Ice Cream for Breakfast

Since returning to the states, an unexpected challenge has been getting Angelina to drink liquid throughout the day.  Raised in an orphanage without potable water, she was most likely accustomed to being chronically dehydrated.  During the weeks we spent at her orphanage, my husband and I noticed that the kids got a mug of water with meals and at snack-time and Angelina was prone to take a swig or two but no more.  It is seriously a daily challenge to get her to drink a total of 8oz of anything: water, juice, chocolate milk, kefir.

Although initially a hearty eater, Angelina has started to dabble with the idea of being a picky eater.  It’s a novel idea for her, like getting a taste of freedom, knowing that if she doesn’t eat this meal, there will be more food soon and she will never go to bed hungry.

We already have a family culture of family meals together for dinner and also usually breakfast.  For over 4 years my husband and I have had the following approach to mealtime and it has held us in good stead through the first couple weeks post-adoption. We don’t want dinnertime to be a battle to get kids to eat food, we want it to be a family time together.  That means if a kid doesn’t want to eat the food mom made, fine, they don’t HAVE to, but there are no alternative meal options and they need to stay at the dinner table while the rest of the family eats.  This makes meal times so much more enjoyable because mom and dad aren’t spending the entire time counting bites, threatening, or bribing.  If a kid starts whining they get the “you get what you get so don’t throw a fit” phrase and everyone keeps on with the meal.  A bored child at the table will eventually pick at their food, even just a little, and sometimes they discover that they food in front of them is actually tasty (just like mom and dad said).

But I have had to become a little more creative in getting full servings of vegetables in all the kids’ diets.  Angelina’s example of refusing anything flavorful or colorful is rubbing off on her younger siblings.  For now, this is not something I want to tackle as a battle of the wills, though if the trend continues into next year I may have to reconsider my approach.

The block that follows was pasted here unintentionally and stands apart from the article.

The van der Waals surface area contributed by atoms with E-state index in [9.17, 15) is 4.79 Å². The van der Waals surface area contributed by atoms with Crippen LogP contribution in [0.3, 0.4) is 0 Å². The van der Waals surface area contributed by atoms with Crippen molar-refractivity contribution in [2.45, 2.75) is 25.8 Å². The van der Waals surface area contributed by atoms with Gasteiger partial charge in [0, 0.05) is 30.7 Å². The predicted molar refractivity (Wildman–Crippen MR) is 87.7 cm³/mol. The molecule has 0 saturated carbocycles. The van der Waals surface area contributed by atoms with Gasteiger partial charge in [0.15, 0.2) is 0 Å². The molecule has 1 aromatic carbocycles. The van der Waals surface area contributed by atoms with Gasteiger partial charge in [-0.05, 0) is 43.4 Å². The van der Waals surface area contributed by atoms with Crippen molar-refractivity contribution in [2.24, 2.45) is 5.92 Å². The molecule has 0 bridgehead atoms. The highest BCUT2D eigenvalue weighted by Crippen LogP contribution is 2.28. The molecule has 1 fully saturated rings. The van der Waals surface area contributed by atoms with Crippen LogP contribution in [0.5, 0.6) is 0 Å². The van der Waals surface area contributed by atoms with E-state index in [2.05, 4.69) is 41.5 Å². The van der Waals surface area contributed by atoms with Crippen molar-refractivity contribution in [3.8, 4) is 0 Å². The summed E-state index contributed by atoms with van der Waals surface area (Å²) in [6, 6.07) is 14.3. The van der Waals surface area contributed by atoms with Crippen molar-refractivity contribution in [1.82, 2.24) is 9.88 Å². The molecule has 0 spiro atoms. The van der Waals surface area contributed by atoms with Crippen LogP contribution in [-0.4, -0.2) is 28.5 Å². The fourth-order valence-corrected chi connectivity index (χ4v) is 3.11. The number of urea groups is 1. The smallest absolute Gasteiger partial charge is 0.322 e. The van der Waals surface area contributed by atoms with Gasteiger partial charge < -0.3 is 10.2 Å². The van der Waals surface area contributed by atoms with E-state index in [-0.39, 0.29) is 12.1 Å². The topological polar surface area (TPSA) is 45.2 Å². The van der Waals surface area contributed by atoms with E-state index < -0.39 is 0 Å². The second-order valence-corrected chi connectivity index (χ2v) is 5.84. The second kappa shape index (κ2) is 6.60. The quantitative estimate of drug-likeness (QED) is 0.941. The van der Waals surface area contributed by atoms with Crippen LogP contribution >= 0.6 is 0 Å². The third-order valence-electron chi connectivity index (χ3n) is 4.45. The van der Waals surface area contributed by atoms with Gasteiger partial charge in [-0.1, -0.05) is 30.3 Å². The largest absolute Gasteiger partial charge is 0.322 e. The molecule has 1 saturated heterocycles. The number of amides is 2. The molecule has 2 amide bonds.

In these early months, as we all adjust to a new normal, I’m taking the sneaky straw route.  I picked these straws (or ones like it, not 100% sure these are the exact ones) up at Target and oh my goodness, it’s like having my very own magic wand collection!  For breakfast or dinner I will whip up a smoothie for everyone.  The base is water and kefir, I toss in raw cauliflower, sweet potatoes, an avocado if i have one on hand, a banana, a piece of roast beet (for the color) and any other frozen fruit I picked up at Aldi that week.

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Usually I try to have most of this blended up before the kids arrive in the kitchen, but I save the best part till the kids are all gathered, watching the magic happen.  With a huge show, as if I can’t believe my actions, I pull out a carton of vanilla ice cream from the freezer.  Wooooooow, ice cream!  My four-year old helps build the hype as she squeals and prances around the kitchen.  She CANNOT believe mom is actually serving ice cream for breakfast.  Angelina and Kitty pick up on her contagious excitement as I drop a tablespoon or two of vanilla ice cream into the blender.

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By the time I plop the veggie laden smoothies, complete with funky straws, onto the dining table the kids are foaming at the mouth with glee and slurp up every last bit of ice cream (with cauliflower, sweet potato, kale, avocado, blue berries, etc) There is of course the added bonus of Angelina getting at least 80z of fluid in that single smoothie as well.  Ahhh, the sweet, sweet taste of victory.

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